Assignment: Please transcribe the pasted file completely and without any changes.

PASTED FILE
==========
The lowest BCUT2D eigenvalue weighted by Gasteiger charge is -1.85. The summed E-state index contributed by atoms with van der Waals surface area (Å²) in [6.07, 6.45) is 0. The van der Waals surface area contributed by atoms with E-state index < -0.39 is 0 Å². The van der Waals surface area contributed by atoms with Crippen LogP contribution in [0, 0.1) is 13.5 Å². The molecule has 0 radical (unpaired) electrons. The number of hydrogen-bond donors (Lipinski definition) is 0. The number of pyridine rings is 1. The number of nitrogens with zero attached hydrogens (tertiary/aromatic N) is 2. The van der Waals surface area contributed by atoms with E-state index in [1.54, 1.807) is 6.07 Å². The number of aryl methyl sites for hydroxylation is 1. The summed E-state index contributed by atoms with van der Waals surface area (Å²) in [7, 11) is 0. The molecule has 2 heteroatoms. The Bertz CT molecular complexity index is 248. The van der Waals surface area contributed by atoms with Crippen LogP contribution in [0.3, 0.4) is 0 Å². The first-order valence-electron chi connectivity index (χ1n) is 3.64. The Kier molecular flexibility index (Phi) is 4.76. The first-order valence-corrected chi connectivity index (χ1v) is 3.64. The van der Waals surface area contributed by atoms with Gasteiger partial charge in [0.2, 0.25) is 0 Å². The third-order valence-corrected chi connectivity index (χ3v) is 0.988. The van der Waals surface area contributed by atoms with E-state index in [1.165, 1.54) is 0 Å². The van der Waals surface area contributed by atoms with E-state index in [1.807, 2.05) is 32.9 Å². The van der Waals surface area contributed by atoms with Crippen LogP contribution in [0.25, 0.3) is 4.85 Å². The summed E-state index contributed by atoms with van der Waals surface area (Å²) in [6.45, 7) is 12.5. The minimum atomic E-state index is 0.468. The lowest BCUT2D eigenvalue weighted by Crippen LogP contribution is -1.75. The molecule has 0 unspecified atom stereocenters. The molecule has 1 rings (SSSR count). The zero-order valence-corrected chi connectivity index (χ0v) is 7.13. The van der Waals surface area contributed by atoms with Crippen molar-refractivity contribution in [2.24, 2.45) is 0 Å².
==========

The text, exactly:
The lowest BCUT2D eigenvalue weighted by Gasteiger charge is -1.85. The summed E-state index contributed by atoms with van der Waals surface area (Å²) in [6.07, 6.45) is 0. The van der Waals surface area contributed by atoms with E-state index < -0.39 is 0 Å². The van der Waals surface area contributed by atoms with Crippen LogP contribution in [0, 0.1) is 13.5 Å². The molecule has 0 radical (unpaired) electrons. The number of hydrogen-bond donors (Lipinski definition) is 0. The number of pyridine rings is 1. The number of nitrogens with zero attached hydrogens (tertiary/aromatic N) is 2. The van der Waals surface area contributed by atoms with E-state index in [1.54, 1.807) is 6.07 Å². The number of aryl methyl sites for hydroxylation is 1. The summed E-state index contributed by atoms with van der Waals surface area (Å²) in [7, 11) is 0. The molecule has 2 heteroatoms. The Bertz CT molecular complexity index is 248. The van der Waals surface area contributed by atoms with Crippen LogP contribution in [0.3, 0.4) is 0 Å². The first-order valence-electron chi connectivity index (χ1n) is 3.64. The Kier molecular flexibility index (Phi) is 4.76. The first-order valence-corrected chi connectivity index (χ1v) is 3.64. The van der Waals surface area contributed by atoms with Gasteiger partial charge in [0.2, 0.25) is 0 Å². The third-order valence-corrected chi connectivity index (χ3v) is 0.988. The van der Waals surface area contributed by atoms with E-state index in [1.165, 1.54) is 0 Å². The van der Waals surface area contributed by atoms with E-state index in [1.807, 2.05) is 32.9 Å². The van der Waals surface area contributed by atoms with Crippen LogP contribution in [0.25, 0.3) is 4.85 Å². The summed E-state index contributed by atoms with van der Waals surface area (Å²) in [6.45, 7) is 12.5. The minimum atomic E-state index is 0.468. The lowest BCUT2D eigenvalue weighted by Crippen LogP contribution is -1.75. The molecule has 0 unspecified atom stereocenters. The molecule has 1 rings (SSSR count). The zero-order valence-corrected chi connectivity index (χ0v) is 7.13. The van der Waals surface area contributed by atoms with Crippen molar-refractivity contribution in [2.24, 2.45) is 0 Å².